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Book Beat: February / March 2003

Bacchic Medicine: Wine and Alcohol Therapies from Napoleon to the French Paradox

by Harry W. Paul, Department of History
(Rodopi Bv Editions, 2003)
Available through Amazon

Nineteenth century Europe did not proclaim the "apple a day" adage, but could a glass of wine a day keep the doctor away?

"The ancient Greeks probably had it right—a little wine a day, with meals, is good for you," says Harry W. Paul, history professor emeritus. "It is good for the body and mind, not only as a preventive measure but perhaps as a cure for some diseases." With scientific and historical research to back his conclusion, Paul presents the age-old debate over alcohol as medical treatment in his new book, Bacchic Medicine.

Harry W. PaulFor his research, Paul spent time in the libraries and archives of Paris and in France's major wine cities—Bordeaux, Dijon and Reims. Medical documentation was found in famous medical journals, such as The New England Journal of Medicine. "That's what historians do, right? Look at a bunch of old stuff nobody else wants to look at," Paul says.

The topic of wine and alcohol came to Paul through his study of the history of science and particularly through writing his 1996 book, Science, Vine and Wine in Modern France. Though he had focused on France for so long, Paul was intrigued to learn that alcohol and wine therapies were more important historically in Great Britain.

Challenges to the idea of moderate consumption of alcohol, however, have produced heated medical debates despite evidence of wide historical acceptance of its benefits. "The benefit of drinking a moderate amount of wine with a meal is now accepted as a perfectly reasonable argument, backed up by clinical and epidemiological studies. So, we seem to have arrived back at the medical wisdom of the Hippocratic teachings."

—Kimberly A. Lopez

Amazon Sweet Sea: Land, Life and Water at the River's Mouth

Amazon Sweet Sea: Land, Life and Water at the River's Mouthby Nigel Smith, Department of Geography
(University of Texas Press, 2003)
Available through Amazon

So rich is this biological treasure house that early European explorers deemed it inexhaustible. In this highly readable book, Nigel Smith explores how human use of the Amazon's estuary's natural resources has been affected by technological change, rapid urban growth and accelerated, market integration. His findings underscore the importance of understanding the history of land use and the ecological knowledge of local people when formulating development and conservation policies. The book will be of interest to everyone concerned with the fate of tropical forests, conserving biodiversity and developing natural resources in a sustainable manner.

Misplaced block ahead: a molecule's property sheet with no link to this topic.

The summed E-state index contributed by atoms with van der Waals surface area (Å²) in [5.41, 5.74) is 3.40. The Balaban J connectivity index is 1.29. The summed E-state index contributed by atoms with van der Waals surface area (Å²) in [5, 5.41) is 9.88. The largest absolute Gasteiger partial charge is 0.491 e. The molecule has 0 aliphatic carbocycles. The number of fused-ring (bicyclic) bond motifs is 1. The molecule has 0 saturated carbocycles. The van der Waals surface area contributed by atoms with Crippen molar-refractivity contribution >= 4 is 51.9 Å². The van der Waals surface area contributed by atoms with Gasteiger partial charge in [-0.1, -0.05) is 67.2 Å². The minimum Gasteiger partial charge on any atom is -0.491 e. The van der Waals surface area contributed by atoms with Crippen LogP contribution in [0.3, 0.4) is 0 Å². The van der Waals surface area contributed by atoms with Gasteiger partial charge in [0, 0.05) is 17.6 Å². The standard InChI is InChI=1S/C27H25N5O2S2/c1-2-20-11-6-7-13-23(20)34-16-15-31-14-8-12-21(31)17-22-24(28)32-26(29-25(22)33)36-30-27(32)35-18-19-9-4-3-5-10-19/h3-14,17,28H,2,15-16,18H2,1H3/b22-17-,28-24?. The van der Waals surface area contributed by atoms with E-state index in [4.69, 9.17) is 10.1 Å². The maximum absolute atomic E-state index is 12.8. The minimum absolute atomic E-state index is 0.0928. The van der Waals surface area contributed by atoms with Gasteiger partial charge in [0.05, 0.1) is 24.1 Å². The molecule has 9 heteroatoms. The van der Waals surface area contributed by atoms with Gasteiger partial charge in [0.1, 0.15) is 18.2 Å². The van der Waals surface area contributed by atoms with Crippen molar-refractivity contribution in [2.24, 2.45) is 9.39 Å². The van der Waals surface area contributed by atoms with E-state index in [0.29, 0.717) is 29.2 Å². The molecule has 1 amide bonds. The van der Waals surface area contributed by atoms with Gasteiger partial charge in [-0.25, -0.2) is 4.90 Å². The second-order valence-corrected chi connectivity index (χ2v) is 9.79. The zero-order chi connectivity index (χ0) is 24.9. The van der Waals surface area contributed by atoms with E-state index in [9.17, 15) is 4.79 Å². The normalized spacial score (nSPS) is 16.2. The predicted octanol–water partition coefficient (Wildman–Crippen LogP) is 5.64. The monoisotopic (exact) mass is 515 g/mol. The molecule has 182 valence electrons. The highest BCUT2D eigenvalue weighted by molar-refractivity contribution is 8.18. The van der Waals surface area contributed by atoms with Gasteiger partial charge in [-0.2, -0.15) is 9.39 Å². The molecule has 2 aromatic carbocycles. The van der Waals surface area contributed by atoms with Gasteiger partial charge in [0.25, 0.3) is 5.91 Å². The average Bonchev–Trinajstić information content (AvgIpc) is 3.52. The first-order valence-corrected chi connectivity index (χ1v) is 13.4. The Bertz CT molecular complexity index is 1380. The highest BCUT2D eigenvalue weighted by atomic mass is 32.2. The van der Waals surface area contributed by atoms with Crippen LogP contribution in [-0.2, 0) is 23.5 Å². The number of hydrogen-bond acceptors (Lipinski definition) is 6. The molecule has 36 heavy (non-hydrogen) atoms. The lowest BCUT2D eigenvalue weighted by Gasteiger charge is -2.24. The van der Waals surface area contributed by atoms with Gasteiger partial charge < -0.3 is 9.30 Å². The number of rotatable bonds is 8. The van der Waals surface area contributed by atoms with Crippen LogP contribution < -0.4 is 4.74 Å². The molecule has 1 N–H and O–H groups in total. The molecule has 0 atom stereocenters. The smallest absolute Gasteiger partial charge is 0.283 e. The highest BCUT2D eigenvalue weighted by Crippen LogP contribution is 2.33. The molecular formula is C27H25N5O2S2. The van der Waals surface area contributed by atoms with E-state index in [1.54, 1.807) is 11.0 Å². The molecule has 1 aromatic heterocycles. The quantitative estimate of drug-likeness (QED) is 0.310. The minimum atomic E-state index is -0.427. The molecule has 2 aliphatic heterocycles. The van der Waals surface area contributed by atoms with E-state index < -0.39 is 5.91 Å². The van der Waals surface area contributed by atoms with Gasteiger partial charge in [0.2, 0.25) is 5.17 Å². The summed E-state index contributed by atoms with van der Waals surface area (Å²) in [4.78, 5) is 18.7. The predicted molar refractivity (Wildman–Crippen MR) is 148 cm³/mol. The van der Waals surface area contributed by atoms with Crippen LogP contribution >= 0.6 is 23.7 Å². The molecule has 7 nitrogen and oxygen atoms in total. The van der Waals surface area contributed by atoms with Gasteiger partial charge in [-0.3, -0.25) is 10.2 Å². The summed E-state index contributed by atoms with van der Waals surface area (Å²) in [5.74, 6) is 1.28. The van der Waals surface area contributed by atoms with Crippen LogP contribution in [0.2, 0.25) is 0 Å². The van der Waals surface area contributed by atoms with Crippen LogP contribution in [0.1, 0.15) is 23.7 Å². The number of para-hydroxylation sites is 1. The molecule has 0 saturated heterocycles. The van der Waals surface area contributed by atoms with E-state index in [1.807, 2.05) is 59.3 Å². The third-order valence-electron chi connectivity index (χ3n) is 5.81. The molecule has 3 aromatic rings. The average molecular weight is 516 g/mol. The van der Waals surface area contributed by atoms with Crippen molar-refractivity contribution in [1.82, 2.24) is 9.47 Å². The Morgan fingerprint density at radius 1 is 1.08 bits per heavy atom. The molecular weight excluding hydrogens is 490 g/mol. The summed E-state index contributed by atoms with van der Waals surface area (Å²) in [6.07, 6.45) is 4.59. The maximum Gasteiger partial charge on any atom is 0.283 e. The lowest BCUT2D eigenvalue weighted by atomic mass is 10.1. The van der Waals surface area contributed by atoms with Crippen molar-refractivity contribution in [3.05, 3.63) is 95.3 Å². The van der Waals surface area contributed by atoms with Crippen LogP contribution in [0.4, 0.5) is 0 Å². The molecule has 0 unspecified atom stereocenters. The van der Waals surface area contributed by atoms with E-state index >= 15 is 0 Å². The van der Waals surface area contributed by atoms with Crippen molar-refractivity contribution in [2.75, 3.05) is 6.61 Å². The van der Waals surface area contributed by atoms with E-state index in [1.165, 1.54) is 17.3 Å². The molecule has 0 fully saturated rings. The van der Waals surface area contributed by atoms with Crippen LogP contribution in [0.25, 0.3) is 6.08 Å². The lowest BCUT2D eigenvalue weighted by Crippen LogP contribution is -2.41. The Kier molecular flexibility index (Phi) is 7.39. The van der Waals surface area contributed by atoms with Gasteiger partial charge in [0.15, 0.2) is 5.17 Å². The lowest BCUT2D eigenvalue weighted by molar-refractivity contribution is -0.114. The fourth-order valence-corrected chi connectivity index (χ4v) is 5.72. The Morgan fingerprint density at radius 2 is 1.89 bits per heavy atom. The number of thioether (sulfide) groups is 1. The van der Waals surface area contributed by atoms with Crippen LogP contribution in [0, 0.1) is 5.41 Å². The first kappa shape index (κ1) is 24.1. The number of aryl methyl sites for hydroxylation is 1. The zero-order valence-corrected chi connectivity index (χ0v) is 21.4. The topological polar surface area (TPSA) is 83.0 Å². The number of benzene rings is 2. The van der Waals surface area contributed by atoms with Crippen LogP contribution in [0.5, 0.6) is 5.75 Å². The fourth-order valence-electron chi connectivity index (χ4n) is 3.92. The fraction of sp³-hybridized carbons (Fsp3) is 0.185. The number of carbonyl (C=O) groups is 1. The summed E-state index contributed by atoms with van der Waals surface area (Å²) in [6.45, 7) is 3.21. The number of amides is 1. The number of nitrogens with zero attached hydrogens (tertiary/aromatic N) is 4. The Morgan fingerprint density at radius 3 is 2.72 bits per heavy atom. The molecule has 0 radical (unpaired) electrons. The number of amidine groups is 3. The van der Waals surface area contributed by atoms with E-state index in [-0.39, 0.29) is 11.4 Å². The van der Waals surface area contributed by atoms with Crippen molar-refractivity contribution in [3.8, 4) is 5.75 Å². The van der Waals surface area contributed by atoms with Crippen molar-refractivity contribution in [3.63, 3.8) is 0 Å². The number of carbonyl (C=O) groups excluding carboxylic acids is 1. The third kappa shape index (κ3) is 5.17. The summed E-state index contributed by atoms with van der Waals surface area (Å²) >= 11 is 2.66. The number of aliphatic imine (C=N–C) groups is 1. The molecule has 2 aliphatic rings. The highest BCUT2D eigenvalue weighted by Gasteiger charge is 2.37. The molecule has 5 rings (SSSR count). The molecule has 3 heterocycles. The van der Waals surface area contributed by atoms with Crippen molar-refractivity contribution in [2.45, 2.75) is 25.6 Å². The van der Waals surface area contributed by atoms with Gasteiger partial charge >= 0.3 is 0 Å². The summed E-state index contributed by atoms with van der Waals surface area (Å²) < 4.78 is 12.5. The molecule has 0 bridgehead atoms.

—Publisher

Projecting History: German Nonfiction Cinema, 1967-2000

Projecting History: German Nonfiction Cinema, 1967-2000by Nora M. Alter, Department of Germanic and Slavic Studies
(University of Michigan Press, 2003)
Available through Amazon

Between 1967 and 2000, film production in Germany underwent a number of significant transformations, including the birth and death of New German Cinema as well as the emergence of a new transnational cinematic practice. Nora M. Alter explores the relationship between German cinematic practice and the student protests in both East and West Germany against backdrops of the Vietnam War, terrorism in West Germany in the seventies, West Germany's rise as a global power in the eighties, and German reunification in the nineties.

—Publisher

The Presidency, Congress and Divided Government

The Presidency, Congress and Divided Governmentby Richard S. Conley, Department of Political Science
(Texas A&M University Press, 2003)
Available through Amazon

Can presidents hope to be effective in policy making when Congress is ruled by the other party? Conley argues persuasively that the conditions of "divided government" have changed in recent years, and he applies a rigorous methodology that allows the testing of a number of important assumptions about party control of the legislative process and the role of the president. Scholars of the presidency and those interested in the larger American political process will find in this book both food for thought and a model of analytic sophistication.

—Publisher

Conley recently edited Reassessing the Reagan Presidency and authored Florida 2002 Elections Update.

Photo:
Kimberly A. Lopez

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